An Astronomical Unit, commonly abbreviated “AU,” is a standardized unit of measurement for distances on the order of magnitude of the size of our solar system. 1 AU is equal to the mean distance between the sun and the Earth’s orbit, or 92,955,807.273 miles. Light takes approximately 499 seconds to travel this distance. This measurement is very useful for putting the relatively vast distances involved with planetary travel into an understandable perspective. For example, Pluto, toward the extreme outer edge of the solar system, is around 40 AU away from the sun. This means that the diameter of our solar system is at least 80 times the distance between the Earth and the Sun.
The AU can also be converted into other units of measure for comparison. For example, one AU is approximately 14,959,787,070.0 meters. It is, along with the light year and the parsec, one of the main measures of astronomical distances currently in common usage. An interesting fact to note, for example, is that the sun is around 1,700,000,000 AU from the center of the Milky Way. That is to say, in order to travel from our solar system to the middle of the galaxy, one would have to travel the 93 million miles from Earth to the Sun and then repeat that journey no less than 1.7 trillion times. This can, perhaps, begin to give one an inkling for the true nature of the vastness of not only interplanetary, but of interstellar, distances. Perhaps even more sobering is the revelation that this distance is so large that it takes light well over 25,000 years to reach the Earth from that far away.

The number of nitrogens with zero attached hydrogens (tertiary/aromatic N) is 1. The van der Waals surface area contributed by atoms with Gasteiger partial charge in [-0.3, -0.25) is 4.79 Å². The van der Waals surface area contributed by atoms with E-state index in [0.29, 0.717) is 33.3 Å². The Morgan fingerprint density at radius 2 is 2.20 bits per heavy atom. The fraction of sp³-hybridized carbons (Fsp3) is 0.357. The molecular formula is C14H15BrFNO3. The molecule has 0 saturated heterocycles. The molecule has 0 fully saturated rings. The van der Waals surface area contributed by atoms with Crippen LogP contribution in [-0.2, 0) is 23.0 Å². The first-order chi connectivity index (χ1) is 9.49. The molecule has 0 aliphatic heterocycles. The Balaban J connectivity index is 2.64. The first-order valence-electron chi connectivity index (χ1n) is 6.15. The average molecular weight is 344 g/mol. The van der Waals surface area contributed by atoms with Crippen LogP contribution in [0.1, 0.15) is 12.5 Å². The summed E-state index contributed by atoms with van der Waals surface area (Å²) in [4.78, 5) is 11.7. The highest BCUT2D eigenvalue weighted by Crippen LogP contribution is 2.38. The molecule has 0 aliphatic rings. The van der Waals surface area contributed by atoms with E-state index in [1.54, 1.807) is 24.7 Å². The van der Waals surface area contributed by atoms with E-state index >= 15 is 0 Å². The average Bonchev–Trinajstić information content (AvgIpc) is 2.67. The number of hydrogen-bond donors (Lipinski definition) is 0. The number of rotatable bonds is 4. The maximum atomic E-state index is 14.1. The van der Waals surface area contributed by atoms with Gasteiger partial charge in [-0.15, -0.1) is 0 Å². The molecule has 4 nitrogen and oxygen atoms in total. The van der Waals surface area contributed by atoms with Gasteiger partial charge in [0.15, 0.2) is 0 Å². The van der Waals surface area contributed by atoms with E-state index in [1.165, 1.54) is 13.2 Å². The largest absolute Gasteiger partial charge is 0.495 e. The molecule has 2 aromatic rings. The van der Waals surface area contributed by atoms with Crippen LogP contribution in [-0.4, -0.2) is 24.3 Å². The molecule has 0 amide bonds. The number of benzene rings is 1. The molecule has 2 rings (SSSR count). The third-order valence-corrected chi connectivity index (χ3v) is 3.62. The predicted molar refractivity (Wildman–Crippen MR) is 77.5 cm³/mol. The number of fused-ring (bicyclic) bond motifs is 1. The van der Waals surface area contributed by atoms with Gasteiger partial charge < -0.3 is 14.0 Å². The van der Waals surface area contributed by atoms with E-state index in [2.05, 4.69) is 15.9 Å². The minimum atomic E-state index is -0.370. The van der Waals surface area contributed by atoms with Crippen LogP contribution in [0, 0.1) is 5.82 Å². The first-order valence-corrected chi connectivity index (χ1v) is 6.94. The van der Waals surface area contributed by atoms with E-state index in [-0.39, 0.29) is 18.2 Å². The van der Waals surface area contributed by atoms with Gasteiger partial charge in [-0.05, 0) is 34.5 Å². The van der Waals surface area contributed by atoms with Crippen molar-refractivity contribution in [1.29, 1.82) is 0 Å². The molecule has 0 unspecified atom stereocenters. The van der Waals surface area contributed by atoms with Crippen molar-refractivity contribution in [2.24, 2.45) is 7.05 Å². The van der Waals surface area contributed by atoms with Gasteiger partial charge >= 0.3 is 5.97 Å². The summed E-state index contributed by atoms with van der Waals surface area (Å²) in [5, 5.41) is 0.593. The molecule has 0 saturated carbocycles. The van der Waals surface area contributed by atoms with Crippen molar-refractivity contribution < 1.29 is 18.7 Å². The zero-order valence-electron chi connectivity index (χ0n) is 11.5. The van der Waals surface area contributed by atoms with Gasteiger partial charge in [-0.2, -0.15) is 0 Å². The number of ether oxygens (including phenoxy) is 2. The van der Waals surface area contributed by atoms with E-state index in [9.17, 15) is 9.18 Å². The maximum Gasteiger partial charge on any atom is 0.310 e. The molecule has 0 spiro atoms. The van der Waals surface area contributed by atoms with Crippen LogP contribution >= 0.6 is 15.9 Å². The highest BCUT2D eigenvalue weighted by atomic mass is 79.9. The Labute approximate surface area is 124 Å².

By comparison, the moon, which is the furthest that any human being has ever ventured, is only 0.0026 AU from the Earth. This shows rather starkly how poorly explored local space really is in the modern era. The furthest the human species has yet traveled is literally less than 1 percent of 1 1.7-billionth of the distance to the center of the galaxy it inhabits.
In concert with other units of measure, both familiar and strange, the AU can help to give a very real impression of the jaw-dropping size of the corner of the universe in which humanity finds itself. It is a tool that helps to make the solar system, stars, and local galaxies more relatable to the human mind.